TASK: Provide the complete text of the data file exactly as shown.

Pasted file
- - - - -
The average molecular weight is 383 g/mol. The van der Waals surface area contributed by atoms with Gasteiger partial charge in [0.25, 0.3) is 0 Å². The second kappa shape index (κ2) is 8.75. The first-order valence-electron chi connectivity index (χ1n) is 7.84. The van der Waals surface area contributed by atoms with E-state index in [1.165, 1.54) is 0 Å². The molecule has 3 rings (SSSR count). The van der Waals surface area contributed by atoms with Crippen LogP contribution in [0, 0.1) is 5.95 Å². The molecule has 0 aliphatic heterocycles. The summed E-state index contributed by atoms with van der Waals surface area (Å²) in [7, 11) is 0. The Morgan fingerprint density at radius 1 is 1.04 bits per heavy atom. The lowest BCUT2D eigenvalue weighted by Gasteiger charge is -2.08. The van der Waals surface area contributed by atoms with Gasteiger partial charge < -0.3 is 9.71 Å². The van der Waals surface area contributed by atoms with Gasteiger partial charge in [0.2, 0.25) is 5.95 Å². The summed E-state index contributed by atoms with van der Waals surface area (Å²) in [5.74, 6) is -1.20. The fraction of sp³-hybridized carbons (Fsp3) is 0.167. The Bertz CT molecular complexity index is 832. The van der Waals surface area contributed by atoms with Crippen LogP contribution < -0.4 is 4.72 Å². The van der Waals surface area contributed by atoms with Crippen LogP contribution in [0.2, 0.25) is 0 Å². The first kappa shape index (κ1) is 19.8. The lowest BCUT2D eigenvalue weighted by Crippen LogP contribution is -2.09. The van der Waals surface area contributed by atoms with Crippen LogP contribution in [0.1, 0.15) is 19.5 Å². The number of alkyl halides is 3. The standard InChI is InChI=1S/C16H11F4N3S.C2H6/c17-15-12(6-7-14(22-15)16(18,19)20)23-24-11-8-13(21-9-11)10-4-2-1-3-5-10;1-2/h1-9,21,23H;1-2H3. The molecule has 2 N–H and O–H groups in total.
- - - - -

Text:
The average molecular weight is 383 g/mol. The van der Waals surface area contributed by atoms with Gasteiger partial charge in [0.25, 0.3) is 0 Å². The second kappa shape index (κ2) is 8.75. The first-order valence-electron chi connectivity index (χ1n) is 7.84. The van der Waals surface area contributed by atoms with E-state index in [1.165, 1.54) is 0 Å². The molecule has 3 rings (SSSR count). The van der Waals surface area contributed by atoms with Crippen LogP contribution in [0, 0.1) is 5.95 Å². The molecule has 0 aliphatic heterocycles. The summed E-state index contributed by atoms with van der Waals surface area (Å²) in [7, 11) is 0. The Morgan fingerprint density at radius 1 is 1.04 bits per heavy atom. The lowest BCUT2D eigenvalue weighted by Gasteiger charge is -2.08. The van der Waals surface area contributed by atoms with Gasteiger partial charge < -0.3 is 9.71 Å². The van der Waals surface area contributed by atoms with Gasteiger partial charge in [0.2, 0.25) is 5.95 Å². The summed E-state index contributed by atoms with van der Waals surface area (Å²) in [5.74, 6) is -1.20. The fraction of sp³-hybridized carbons (Fsp3) is 0.167. The Bertz CT molecular complexity index is 832. The van der Waals surface area contributed by atoms with Crippen LogP contribution < -0.4 is 4.72 Å². The van der Waals surface area contributed by atoms with Crippen LogP contribution in [0.2, 0.25) is 0 Å². The first kappa shape index (κ1) is 19.8. The lowest BCUT2D eigenvalue weighted by Crippen LogP contribution is -2.09. The van der Waals surface area contributed by atoms with Crippen LogP contribution in [0.1, 0.15) is 19.5 Å². The number of alkyl halides is 3. The standard InChI is InChI=1S/C16H11F4N3S.C2H6/c17-15-12(6-7-14(22-15)16(18,19)20)23-24-11-8-13(21-9-11)10-4-2-1-3-5-10;1-2/h1-9,21,23H;1-2H3. The molecule has 2 N–H and O–H groups in total.